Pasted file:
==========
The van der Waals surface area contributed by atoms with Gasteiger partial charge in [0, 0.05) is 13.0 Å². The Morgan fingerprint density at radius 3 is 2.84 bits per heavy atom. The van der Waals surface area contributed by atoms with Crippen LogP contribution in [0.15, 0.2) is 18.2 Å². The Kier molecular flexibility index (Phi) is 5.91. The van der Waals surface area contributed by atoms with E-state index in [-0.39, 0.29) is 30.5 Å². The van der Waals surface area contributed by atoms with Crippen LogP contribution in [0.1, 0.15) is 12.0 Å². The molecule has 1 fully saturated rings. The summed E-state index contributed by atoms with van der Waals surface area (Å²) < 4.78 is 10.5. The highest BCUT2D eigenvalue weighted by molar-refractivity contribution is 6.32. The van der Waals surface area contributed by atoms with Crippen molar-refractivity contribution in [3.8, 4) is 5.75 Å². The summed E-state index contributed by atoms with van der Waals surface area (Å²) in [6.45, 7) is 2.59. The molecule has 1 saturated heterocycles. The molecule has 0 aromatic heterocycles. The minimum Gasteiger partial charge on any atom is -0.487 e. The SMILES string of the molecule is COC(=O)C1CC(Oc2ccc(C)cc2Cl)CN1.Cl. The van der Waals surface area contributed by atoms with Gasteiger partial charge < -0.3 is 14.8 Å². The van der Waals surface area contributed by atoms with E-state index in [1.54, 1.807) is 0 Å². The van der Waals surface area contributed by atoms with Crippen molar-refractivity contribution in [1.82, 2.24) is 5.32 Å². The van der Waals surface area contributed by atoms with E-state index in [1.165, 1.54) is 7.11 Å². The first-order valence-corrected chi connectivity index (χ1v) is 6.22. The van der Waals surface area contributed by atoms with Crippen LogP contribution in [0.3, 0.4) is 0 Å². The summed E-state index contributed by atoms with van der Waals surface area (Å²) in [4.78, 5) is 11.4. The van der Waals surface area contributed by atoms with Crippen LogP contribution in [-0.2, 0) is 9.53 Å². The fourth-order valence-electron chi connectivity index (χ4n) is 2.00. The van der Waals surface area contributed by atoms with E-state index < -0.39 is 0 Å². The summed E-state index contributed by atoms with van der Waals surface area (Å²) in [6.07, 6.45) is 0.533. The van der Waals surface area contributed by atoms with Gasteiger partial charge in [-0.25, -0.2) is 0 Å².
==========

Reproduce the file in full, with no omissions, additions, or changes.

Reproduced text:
The van der Waals surface area contributed by atoms with Gasteiger partial charge in [0, 0.05) is 13.0 Å². The Morgan fingerprint density at radius 3 is 2.84 bits per heavy atom. The van der Waals surface area contributed by atoms with Crippen LogP contribution in [0.15, 0.2) is 18.2 Å². The Kier molecular flexibility index (Phi) is 5.91. The van der Waals surface area contributed by atoms with E-state index in [-0.39, 0.29) is 30.5 Å². The van der Waals surface area contributed by atoms with Crippen LogP contribution in [0.1, 0.15) is 12.0 Å². The molecule has 1 fully saturated rings. The summed E-state index contributed by atoms with van der Waals surface area (Å²) < 4.78 is 10.5. The highest BCUT2D eigenvalue weighted by molar-refractivity contribution is 6.32. The van der Waals surface area contributed by atoms with Crippen molar-refractivity contribution in [3.8, 4) is 5.75 Å². The summed E-state index contributed by atoms with van der Waals surface area (Å²) in [6.45, 7) is 2.59. The molecule has 1 saturated heterocycles. The molecule has 0 aromatic heterocycles. The minimum Gasteiger partial charge on any atom is -0.487 e. The SMILES string of the molecule is COC(=O)C1CC(Oc2ccc(C)cc2Cl)CN1.Cl. The van der Waals surface area contributed by atoms with Gasteiger partial charge < -0.3 is 14.8 Å². The van der Waals surface area contributed by atoms with E-state index in [1.54, 1.807) is 0 Å². The van der Waals surface area contributed by atoms with Crippen molar-refractivity contribution in [1.82, 2.24) is 5.32 Å². The van der Waals surface area contributed by atoms with E-state index in [1.165, 1.54) is 7.11 Å². The first-order valence-corrected chi connectivity index (χ1v) is 6.22. The van der Waals surface area contributed by atoms with Crippen LogP contribution in [0.3, 0.4) is 0 Å². The summed E-state index contributed by atoms with van der Waals surface area (Å²) in [4.78, 5) is 11.4. The van der Waals surface area contributed by atoms with Crippen LogP contribution in [-0.2, 0) is 9.53 Å². The fourth-order valence-electron chi connectivity index (χ4n) is 2.00. The van der Waals surface area contributed by atoms with E-state index < -0.39 is 0 Å². The summed E-state index contributed by atoms with van der Waals surface area (Å²) in [6.07, 6.45) is 0.533. The van der Waals surface area contributed by atoms with Gasteiger partial charge in [-0.25, -0.2) is 0 Å².